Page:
Commentary

Offline Shopping Is Alive And Trampling

Black Friday Shoppers Hunt For Holiday Bargains

Shoppers crowd a Best Buy store at dawn on Black Friday. Spencer Platt/Getty Images hide caption

itoggle caption Spencer Platt/Getty Images

It’s been 16 years since Amazon launched and we’re well into an era when we can buy just about anything with a few clicks. And yet we find ourselves entering another holiday season of familiar Black Friday headlines about shoppers being trampled in a mad effort to get their mitts on the latest offline deal. Take it from a guy named Keith who nearly bought it at the entrance to a Target in Buffalo.

A decade ago I would have predicted that by now Keith would spend his Black Fridays tucked behind a laptop in the safety of his own home. I underestimated the resilience of terrestrial stores. Sure, a combination of e-commerce and a difficult economy have left many storefronts vacant, and certain verticals like record stores and local bookstores have been hit hard. But plenty of people who could find better deals faster online are still getting in their cars and heading to the mall.

One irony of this era is the explosive success of the Apple retail stores. People line up outside the stores that sell the very devices that were supposedly going to doom terrestrial shopping. On Black Friday, local Apple outlets were selling an average of 8.8 iPads an hour. Wouldn’t it be easier to buy an iPad on a computer? Can we at least predict that those who bought these iPads will buy their next one using their iPad?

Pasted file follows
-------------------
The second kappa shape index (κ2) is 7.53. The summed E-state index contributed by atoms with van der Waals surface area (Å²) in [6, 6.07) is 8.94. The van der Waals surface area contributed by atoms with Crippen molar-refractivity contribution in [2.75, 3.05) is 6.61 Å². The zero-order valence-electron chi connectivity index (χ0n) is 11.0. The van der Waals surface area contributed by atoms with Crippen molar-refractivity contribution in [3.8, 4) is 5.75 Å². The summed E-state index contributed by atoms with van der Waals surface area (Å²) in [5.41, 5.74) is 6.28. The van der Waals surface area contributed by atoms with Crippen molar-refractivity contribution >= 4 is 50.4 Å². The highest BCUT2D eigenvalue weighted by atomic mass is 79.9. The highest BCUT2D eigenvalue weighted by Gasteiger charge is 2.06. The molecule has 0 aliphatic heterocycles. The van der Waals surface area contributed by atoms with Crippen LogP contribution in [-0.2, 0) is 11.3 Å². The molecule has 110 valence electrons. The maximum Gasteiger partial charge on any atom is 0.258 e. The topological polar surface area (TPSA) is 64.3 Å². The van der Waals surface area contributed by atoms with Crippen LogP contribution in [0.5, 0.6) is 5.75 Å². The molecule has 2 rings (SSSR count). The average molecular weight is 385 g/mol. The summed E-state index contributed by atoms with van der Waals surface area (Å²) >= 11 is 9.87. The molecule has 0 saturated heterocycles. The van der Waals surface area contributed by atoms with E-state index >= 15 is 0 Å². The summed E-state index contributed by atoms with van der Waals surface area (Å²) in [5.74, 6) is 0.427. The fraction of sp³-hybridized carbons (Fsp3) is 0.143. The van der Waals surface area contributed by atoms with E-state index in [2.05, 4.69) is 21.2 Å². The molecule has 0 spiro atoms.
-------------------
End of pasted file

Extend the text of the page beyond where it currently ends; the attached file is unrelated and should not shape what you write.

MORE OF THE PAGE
Probably not.

Apple launched its first retail store almost 10 years ago, at the moment e-commerce was set to really take hold. Today they operate more than 300 stores that did a cool $3.5 billion in revenue last year.

Stores like Apple and Best Buy sell the products you’d think we’d be most likely to buy online, yet we’re still heading to stores — even when it means braving the most aggressive holiday crowds.

Groupon has been described as the fastest growing company ever. Instead of taking business away from offline stores, its entire business model is aimed at providing discounts that send you to your local stores. In its first national deal, Groupon got more than 440,000 internet users to buy a coupon for use at Gap stores – not at gap.com. Not many Web experts predicted that one of the hottest companies on the internet would be providing a new way to distribute coupons for use at local retailers.

On one hand, the pace at which online brands have entered the mainstream has been astonishing. This year’s Cyber Monday chalked up more than $1 billion in sales. On the other hand, does it surprise you that Amazon is only the 26th-largest retailer in the United states? Sears is number nine.

I’m equally addicted to convenience and the Internet, and yet I just got back from a two-hour stroll through a massive Target store. Could I have purchased the same items faster, easier, and cheaper without leaving my desk? Maybe. But there is still something about being in a store, seeing and holding the products and loading a real shopping cart, not just a virtual one. And the Web has always been better for searching than browsing.

There’s also the community element. I would never trade the experience of regularly taking my son to our local market for the supposed convenience of an online grocer. I know almost everyone in the store a few blocks from my house. The guys in the butcher shop know I’m a Jewish vegetarian, so they give me a fist bump when I buy the rest of my family a couple pounds of center-cut bacon.

I’m sure Norm Peterson would continue to head down to the Cheers bar even after he realized he could have beer delivered by Safeway.com. Sometimes you want to be where everyone knows your name, not just your username.

Dave Pell is a San Francisco based, Web-addicted insider, investor and entrepreneur. He has been blogging for more than a decade. This post first appeared on his blog Tweetage Wasteland.

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